Monday, December 14, 2009

Where I write

I think writers need to practice like pianists--practice finding words that describe settings, or feelings evoked by settings; words that chronical the past in ways that bring us to the present.

For this stage of my writing-to-publication journey, I have claimed my son's old bedroom. When we built our house, he was in high school and wanted to be a woodworker. He made an interesting pattern on each wall with tongue and groove siding. He refused to let me put in a ceiling fan. The desk is the one he built for the sister he teased mercilessly before she went to film school. The dresser is a demo model he took to craft shows.

The computer is a big Mac. I have had to relearn a few operations, but now I remember why I cursed Microsoft after I bought my first laptop. I hit the up volume key by mistake too often, but it is fun to type while streaming the Boss. The sole window underlooks the deck where our house cats roll in the soft, dry dirt. If I tap on the window, they leap up, surprised.

The baseboard heater clicks as its fins expand, and the smell of warming dust marks how long I have feared putting butt in chair.



  1. Very nice description, Ana. The only exciting thing around my work space are the squirrels that tap on the sliding glass door looking for peanuts!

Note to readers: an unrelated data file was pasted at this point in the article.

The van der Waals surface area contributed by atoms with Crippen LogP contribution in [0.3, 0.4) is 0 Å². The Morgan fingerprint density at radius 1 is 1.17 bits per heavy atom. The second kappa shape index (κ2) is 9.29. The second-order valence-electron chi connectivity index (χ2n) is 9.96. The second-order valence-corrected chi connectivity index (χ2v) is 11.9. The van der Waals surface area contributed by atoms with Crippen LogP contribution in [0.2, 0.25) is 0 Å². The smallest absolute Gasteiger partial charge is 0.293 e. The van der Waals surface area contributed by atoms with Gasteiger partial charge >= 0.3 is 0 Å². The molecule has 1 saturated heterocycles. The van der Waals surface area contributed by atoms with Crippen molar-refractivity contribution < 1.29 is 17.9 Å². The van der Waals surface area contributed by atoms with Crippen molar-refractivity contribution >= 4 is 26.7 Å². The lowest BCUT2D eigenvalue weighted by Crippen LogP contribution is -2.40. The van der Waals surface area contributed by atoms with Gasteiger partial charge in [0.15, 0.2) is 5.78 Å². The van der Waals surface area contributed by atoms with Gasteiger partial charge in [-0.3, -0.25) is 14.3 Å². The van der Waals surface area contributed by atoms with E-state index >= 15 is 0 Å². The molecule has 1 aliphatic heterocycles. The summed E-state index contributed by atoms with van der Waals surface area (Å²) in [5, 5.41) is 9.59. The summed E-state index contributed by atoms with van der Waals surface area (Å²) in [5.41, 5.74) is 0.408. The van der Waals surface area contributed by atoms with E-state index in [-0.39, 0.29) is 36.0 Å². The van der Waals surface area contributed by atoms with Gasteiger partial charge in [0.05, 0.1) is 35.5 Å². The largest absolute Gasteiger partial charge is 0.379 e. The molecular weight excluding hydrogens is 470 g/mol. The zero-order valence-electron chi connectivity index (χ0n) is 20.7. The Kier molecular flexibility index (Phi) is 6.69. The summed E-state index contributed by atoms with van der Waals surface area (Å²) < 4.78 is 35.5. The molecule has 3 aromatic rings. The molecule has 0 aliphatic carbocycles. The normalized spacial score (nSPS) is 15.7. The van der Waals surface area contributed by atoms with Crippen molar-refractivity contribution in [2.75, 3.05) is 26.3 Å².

2. Toni Lynn,
    Why not write a short post about the squirrels? Watch them when they come. (Bribe them if you have to.) Adopt a squirrel's eye view and note differences between their fur, their eyes, how they chew, how they share-steal-fight for the food, the pitch at which they chatter.

    Details are writing tools. We can coach each other to improve our skills, which will help us produce work more likely to get published.

    What is hard is what we try to avoid, but it is probably precisely what we need to work on.


  3. I think you're absolutely right, Ana, that we should practice our writing skills whenever and wherever we can. Not just when we're writing our stories. A blog like this can actually help us to hone those skills.
    And I loved your description of your writing place, with sights, sounds and smells as well as the history.